THE first at-home Covid pill could be available by CHRISTMAS in a bid to combat the Omicron variant.
Sajid Javid is reportedly set to launch a national pilot of the “game changer” oral treatment – the Molnupiravir anti-viral pill, also known as Lagevrio – in the coming weeks.
Last month, the UK’s drugs regulator declared the pills as “safe and effective” at slashing hospitalisations and deaths in people who have caught the killer bug, becoming the first country in the world to license its use – a move described as a “game-changer” by Mr Javid.
The Sunday Telegraph reports that under the plans, the NHS is expected to deliver courses of the tablet to clinically vulnerable and immunosuppressed patients within as little as 48 hours of them testing positive for Covid.
It said hospitals and GPs have been told a series of Covid medicines delivery units were being established to ensure the treatment gets to patients as quickly as possible once it is confirmed they have the virus.
But just over a week ago, England’s chief medical officer Professor Chris Whitty warned its use may have to be reconsidered in the light of the emergence of Omicron.
He told a No10 news conference: “I think we probably need to do a rethink of it just to make sure with the new variant, we’re targeting in the right direction.”
A Department of Health and Social Care spokesman said: “The UK has proven itself to be a world-leader in identifying and rolling out effective treatments for Covid-19, including through Government-backed national trials.
“The Government’s antivirals taskforce was launched to identify treatments for UK patients who have been exposed to Covid-19 to take at home, stopping the infection spreading and speeding up recovery time.
“There are a number of exciting opportunities in the pipeline and we will provide further details in due course.”
US drug firms Merck and Ridgeback Biotherapeutics revealed their antiviral drug molnupiravir cut rates of severe Covid by 50 per cent in a study.
Study results were taken from tests of the drug on 775 people who had recently tested positive for the virus but were not seriously ill.
They showed 7.3 per cent of people given molnupiravir ended up going into hospital, compared to 14.1 per cent of people who were not given the drug.
It comes as Boris Johnson rejects calls for Christmas Covid curbs as he urged Brits to carry on with festive fun.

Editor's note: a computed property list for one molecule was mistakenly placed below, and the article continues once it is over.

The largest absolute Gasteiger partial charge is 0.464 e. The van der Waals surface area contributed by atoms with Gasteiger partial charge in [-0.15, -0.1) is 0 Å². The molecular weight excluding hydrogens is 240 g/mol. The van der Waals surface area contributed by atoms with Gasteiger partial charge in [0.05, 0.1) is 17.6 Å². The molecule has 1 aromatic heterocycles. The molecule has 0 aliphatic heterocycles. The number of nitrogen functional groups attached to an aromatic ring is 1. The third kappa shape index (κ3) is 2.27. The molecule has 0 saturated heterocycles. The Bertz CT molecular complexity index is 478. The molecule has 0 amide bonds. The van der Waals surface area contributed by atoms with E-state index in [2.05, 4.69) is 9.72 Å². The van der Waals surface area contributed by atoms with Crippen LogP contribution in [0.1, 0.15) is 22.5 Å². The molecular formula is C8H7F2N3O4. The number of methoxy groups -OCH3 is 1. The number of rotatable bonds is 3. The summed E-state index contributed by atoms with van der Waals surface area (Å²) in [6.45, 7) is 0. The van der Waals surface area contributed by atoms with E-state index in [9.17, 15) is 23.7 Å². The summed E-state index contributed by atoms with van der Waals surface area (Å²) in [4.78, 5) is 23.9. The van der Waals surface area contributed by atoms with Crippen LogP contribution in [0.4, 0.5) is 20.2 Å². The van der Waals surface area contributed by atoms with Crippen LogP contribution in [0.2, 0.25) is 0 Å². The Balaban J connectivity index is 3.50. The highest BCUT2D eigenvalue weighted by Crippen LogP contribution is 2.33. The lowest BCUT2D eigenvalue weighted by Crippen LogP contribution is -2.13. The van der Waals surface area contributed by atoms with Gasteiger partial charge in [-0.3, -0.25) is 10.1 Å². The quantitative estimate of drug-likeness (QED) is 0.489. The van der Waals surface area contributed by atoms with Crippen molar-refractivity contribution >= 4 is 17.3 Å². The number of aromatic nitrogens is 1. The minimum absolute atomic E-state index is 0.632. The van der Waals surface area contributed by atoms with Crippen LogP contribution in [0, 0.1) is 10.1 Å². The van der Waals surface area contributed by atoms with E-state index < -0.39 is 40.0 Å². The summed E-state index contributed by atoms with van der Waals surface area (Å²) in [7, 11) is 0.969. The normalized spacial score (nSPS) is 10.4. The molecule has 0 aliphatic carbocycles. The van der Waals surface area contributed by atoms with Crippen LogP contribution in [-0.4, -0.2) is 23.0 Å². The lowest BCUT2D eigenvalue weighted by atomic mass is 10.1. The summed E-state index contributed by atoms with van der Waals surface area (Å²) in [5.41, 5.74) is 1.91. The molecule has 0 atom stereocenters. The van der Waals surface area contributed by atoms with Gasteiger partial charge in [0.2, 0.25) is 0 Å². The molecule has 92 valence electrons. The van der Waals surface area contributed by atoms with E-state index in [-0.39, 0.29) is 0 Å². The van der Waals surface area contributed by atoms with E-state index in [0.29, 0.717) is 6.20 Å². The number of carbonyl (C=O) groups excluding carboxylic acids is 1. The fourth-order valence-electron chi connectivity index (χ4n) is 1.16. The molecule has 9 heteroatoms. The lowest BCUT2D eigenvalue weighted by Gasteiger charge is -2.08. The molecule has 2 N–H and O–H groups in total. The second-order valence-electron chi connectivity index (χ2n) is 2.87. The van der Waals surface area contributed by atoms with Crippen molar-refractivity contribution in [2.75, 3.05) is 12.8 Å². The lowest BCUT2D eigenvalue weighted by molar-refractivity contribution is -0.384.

The PM, 57 has insisted there is no need to cancel gatherings, family meet-ups or nativity plays over fears of the new variant.
He begged confused Brits not to panic as he sought to calm the chaos by saying of the tougher restrictions claims: “There’s no need for that at all. That’s not what we are saying.
“Please, we’ve got to take a balanced and proportionate approach to this. We want people to continue as they are.”
The PM’s intervention came after several days of conflicting advice from ministers and top doctors across the airwaves as concerns over the Omicron variant ramp up.
HOPE FOR XMAS?
But WHO has revealed that no one has died from the Omicron “super mutant” Covid strain amid growing fears of a Christmas lockdown.
The organisation has warned, however, it could take weeks to determine how infectious the variant is, whether it causes more severe illness and how effective treatments and vaccines are against it.
“We’re going to get the answers that everybody out there needs,” the WHO emergencies director, Michael Ryan, said.
Despite growing worries over the spread of the Omicron variant, Covid cases in the UK have remained steady.
Yesterday, there were 127 deaths recorded in the UK today bringing the total number to 145,551 since the beginning of the pandemic – the lowest Saturday figure in two months.
There have been 104 Omicron cases in England with more than half found in double jabbed.
The number of Omicron cases in the UK has risen to 134 – including the first confirmed case in Wales.
Meanwhile, new figures show that more than 90 per cent of Covid patients needing the most specialist care are unvaccinated.
Doctors and nurses say they are still under pressure despite the vaccine rollout successfully driving down hospitalisation rates.
Up to 30 per cent of critical care beds in England are taken by Covid sufferers, and at least 75 per cent of those have not been jabbed according to the latest data up to July this year.
It comes after it was reported the UK is in talks to bring out an all-in-one test that can detect Covid, flu and RSV to help lessen the squeeze felt by the NHS during the winter months.
The test would work in the same way as the Covid PCR one with a nasal swab but would also be able to detect other viruses.
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